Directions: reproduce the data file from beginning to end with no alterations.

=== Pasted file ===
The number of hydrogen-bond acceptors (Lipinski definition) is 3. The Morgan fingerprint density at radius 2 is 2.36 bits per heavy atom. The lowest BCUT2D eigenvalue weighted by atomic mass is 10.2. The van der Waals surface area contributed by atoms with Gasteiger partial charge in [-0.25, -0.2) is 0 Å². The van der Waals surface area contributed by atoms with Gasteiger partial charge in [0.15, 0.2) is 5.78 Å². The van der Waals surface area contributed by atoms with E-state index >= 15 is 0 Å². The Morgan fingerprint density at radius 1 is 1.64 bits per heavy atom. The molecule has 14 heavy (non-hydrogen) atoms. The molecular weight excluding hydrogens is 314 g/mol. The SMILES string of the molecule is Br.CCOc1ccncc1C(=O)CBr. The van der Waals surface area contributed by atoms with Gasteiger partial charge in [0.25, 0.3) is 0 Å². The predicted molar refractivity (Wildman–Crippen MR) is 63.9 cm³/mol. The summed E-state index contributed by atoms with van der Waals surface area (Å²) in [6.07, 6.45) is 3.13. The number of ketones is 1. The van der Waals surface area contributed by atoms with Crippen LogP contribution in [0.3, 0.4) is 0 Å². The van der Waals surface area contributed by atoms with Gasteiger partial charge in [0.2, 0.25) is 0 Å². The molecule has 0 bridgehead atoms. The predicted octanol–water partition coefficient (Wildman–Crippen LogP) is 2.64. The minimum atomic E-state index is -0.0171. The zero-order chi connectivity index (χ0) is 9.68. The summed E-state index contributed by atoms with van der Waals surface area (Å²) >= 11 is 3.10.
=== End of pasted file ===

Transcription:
The number of hydrogen-bond acceptors (Lipinski definition) is 3. The Morgan fingerprint density at radius 2 is 2.36 bits per heavy atom. The lowest BCUT2D eigenvalue weighted by atomic mass is 10.2. The van der Waals surface area contributed by atoms with Gasteiger partial charge in [-0.25, -0.2) is 0 Å². The van der Waals surface area contributed by atoms with Gasteiger partial charge in [0.15, 0.2) is 5.78 Å². The van der Waals surface area contributed by atoms with E-state index >= 15 is 0 Å². The Morgan fingerprint density at radius 1 is 1.64 bits per heavy atom. The molecule has 14 heavy (non-hydrogen) atoms. The molecular weight excluding hydrogens is 314 g/mol. The SMILES string of the molecule is Br.CCOc1ccncc1C(=O)CBr. The van der Waals surface area contributed by atoms with Gasteiger partial charge in [0.25, 0.3) is 0 Å². The predicted molar refractivity (Wildman–Crippen MR) is 63.9 cm³/mol. The summed E-state index contributed by atoms with van der Waals surface area (Å²) in [6.07, 6.45) is 3.13. The number of ketones is 1. The van der Waals surface area contributed by atoms with Crippen LogP contribution in [0.3, 0.4) is 0 Å². The van der Waals surface area contributed by atoms with Gasteiger partial charge in [0.2, 0.25) is 0 Å². The molecule has 0 bridgehead atoms. The predicted octanol–water partition coefficient (Wildman–Crippen LogP) is 2.64. The minimum atomic E-state index is -0.0171. The zero-order chi connectivity index (χ0) is 9.68. The summed E-state index contributed by atoms with van der Waals surface area (Å²) >= 11 is 3.10.